The way Prime Minister Sheikh Hasina on Saturday spoke about the introduction of the Supreme Judicial Council seems to have put the blame squarely on military ruler General Ziaur Rahman for abolishing parliament's authority to impeach the apex court's judges by introducing the new system.
She pointed out that after seizing power General Ziaur Rahman brought in the Supreme Judicial Council by amending the constitution through a martial law proclamation in 1978. This part of her statement is true.
But it does not reveal all the historical facts about the introduction of the Supreme Judicial Council. This also does not make it clear how parliament's power enshrined in the constitution of 1972 to impeach judges was scrapped.
The premier avoided mentioning the crucial fact that it was none other than the government led by Bangabandhu Sheikh Mujibur Rahman which curtailed parliament's power to impeach Supreme Court judges through the controversial fourth amendment to the constitution in January 1975.
Instead of parliament, the president alone was empowered with sweeping authority to impeach a Supreme Court judge on grounds of misbehavior or incapacity. One other provision included in the constitution was that a judge would be given reasonable opportunity of showing cause against the action proposed to be taken against him for his removal. That is all. There was no other specific provision for conducting any investigation to prove the alleged misconduct of a judge.
But when parliament retained the authority to impeach judges, there was a specific constitutional provision of enacting a law for regulating the impeachment procedure and for investigation and proof of the misbehaviour or incapacity of a judge.
This provision was, however, abolished by the constitution's fourth amendment through which the country switched over to the presidential form of government, with the president enjoying unlimited powers.
And the most interesting part of the story is that the fourth amendment removed then elected President Mohammad Mohammadullah from office and declared Bangabandhu Sheikh Mujibur Rahman as the new president for a five-year term without any election.
Bangabandhu, when he was prime minister before assuming the office of president in the newly introduced presidential form of the government, was also a member of parliament. But when he assumed the office of president, his parliamentary membership became vacant, turning him into a non-elected individual in the presidential office with unlimited state powers, including the one related to the impeachment of Supreme Court judges through issuing orders.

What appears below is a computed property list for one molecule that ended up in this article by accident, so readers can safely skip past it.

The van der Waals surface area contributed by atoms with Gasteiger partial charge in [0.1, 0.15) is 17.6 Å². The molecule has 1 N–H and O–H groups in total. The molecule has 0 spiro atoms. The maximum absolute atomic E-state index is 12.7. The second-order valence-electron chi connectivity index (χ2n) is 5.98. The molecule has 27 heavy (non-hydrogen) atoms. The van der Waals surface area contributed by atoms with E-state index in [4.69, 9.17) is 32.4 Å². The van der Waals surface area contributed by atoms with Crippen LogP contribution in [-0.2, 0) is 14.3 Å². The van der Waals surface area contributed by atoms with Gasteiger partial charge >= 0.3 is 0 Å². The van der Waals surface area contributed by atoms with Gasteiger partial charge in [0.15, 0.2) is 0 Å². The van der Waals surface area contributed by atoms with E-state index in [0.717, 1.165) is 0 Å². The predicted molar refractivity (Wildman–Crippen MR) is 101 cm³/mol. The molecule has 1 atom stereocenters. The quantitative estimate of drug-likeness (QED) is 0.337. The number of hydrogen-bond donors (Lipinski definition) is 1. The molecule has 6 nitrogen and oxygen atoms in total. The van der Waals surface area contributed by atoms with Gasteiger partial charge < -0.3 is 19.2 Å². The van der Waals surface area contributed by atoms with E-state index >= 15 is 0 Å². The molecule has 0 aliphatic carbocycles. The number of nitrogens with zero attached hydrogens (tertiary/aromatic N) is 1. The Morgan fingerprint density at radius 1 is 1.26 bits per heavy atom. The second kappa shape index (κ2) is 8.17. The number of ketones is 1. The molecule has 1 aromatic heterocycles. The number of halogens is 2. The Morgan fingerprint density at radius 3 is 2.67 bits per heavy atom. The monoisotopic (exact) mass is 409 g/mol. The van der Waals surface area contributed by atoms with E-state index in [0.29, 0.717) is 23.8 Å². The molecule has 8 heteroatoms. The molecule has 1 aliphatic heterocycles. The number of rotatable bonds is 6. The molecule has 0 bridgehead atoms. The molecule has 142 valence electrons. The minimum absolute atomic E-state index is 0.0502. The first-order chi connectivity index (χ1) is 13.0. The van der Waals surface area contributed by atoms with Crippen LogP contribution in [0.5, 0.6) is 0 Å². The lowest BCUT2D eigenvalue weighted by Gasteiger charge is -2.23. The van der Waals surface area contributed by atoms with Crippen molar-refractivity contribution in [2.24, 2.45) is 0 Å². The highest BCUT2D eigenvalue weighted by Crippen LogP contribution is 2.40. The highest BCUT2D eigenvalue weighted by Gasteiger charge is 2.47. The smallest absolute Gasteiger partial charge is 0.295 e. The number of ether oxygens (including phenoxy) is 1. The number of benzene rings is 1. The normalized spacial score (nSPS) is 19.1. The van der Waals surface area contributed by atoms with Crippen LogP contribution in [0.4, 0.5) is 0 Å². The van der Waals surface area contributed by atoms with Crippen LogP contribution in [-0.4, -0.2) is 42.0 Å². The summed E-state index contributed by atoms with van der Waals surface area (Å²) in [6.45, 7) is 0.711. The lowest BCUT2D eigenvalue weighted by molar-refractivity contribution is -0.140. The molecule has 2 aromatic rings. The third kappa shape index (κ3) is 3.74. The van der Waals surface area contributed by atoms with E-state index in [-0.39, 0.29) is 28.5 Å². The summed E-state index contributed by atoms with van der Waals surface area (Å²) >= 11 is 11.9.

The fourth amendment also extended the tenure of the first parliament formed in early 1973 by five years from the day the constitutional amendment took place. There was no need for holding a fresh election enabling people to elect their representatives.
For his part, General Ziaur Rahman after seizing power abolished the president's authority to impeach Supreme Court judges. Gen Zia, who declared himself president in 1977, brought in the Supreme Judicial Council by amending the constitution through a martial law proclamation in the exercise of his powers as chief martial law administrator.
Many political analysts say Zia had empowered the Supreme Court by introducing the Supreme Judicial Council system in the expectation of some favours from the country's apex court since he was governing the country illegally. In so doing, he was following the Pakistani model introduced by General Ayub Khan, Pakistan's first military ruler, in the late 1950s.
In 1979, the constitution's fifth amendment, passed in parliament by the Zia's regime, ratified and validated all constitutional changes, including the introduction of the judicial council. The Supreme Court later declared the fifth amendment illegal but condoned the provision for the Supreme Judicial Council.
The provision was regarded as a product of martial law until the democratic government led by the Awami League introduced it afresh through the fifteenth amendment in 2011.
Sheikh Hasina's government in 2011 did not raise the question of whether or not the Supreme Judicial Council went with parliamentary democracy. The prime minister now argues, however, that this system goes against the spirit of parliamentary democracy since the people are the repository of all powers in such a political system.
And, in her view, the people's representatives should get back the power to impeach judges. But the more critical question is: can the current parliament claim to be comprised of people's representatives when more than half of its members were elected unopposed, without a single vote being cast, in the January 5 election?